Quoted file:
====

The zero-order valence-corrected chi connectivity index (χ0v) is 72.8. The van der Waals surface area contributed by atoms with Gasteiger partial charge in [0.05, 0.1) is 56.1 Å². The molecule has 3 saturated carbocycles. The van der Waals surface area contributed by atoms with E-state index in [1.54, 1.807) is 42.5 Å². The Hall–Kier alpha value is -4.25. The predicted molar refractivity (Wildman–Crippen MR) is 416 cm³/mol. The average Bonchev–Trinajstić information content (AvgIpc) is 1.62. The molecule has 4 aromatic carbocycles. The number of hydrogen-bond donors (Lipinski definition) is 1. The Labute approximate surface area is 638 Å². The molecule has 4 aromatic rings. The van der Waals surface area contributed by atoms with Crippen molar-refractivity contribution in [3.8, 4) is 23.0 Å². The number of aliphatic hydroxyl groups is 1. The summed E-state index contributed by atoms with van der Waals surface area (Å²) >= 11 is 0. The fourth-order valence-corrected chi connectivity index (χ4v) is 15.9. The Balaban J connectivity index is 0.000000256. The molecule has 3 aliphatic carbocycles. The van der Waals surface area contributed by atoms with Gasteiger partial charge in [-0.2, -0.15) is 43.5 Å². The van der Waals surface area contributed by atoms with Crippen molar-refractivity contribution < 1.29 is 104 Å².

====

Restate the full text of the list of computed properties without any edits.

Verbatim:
The zero-order valence-corrected chi connectivity index (χ0v) is 72.8. The van der Waals surface area contributed by atoms with Gasteiger partial charge in [0.05, 0.1) is 56.1 Å². The molecule has 3 saturated carbocycles. The van der Waals surface area contributed by atoms with E-state index in [1.54, 1.807) is 42.5 Å². The Hall–Kier alpha value is -4.25. The predicted molar refractivity (Wildman–Crippen MR) is 416 cm³/mol. The average Bonchev–Trinajstić information content (AvgIpc) is 1.62. The molecule has 4 aromatic carbocycles. The number of hydrogen-bond donors (Lipinski definition) is 1. The Labute approximate surface area is 638 Å². The molecule has 4 aromatic rings. The van der Waals surface area contributed by atoms with Crippen molar-refractivity contribution in [3.8, 4) is 23.0 Å². The number of aliphatic hydroxyl groups is 1. The summed E-state index contributed by atoms with van der Waals surface area (Å²) >= 11 is 0. The fourth-order valence-corrected chi connectivity index (χ4v) is 15.9. The Balaban J connectivity index is 0.000000256. The molecule has 3 aliphatic carbocycles. The van der Waals surface area contributed by atoms with Gasteiger partial charge in [-0.2, -0.15) is 43.5 Å². The van der Waals surface area contributed by atoms with Crippen molar-refractivity contribution < 1.29 is 104 Å².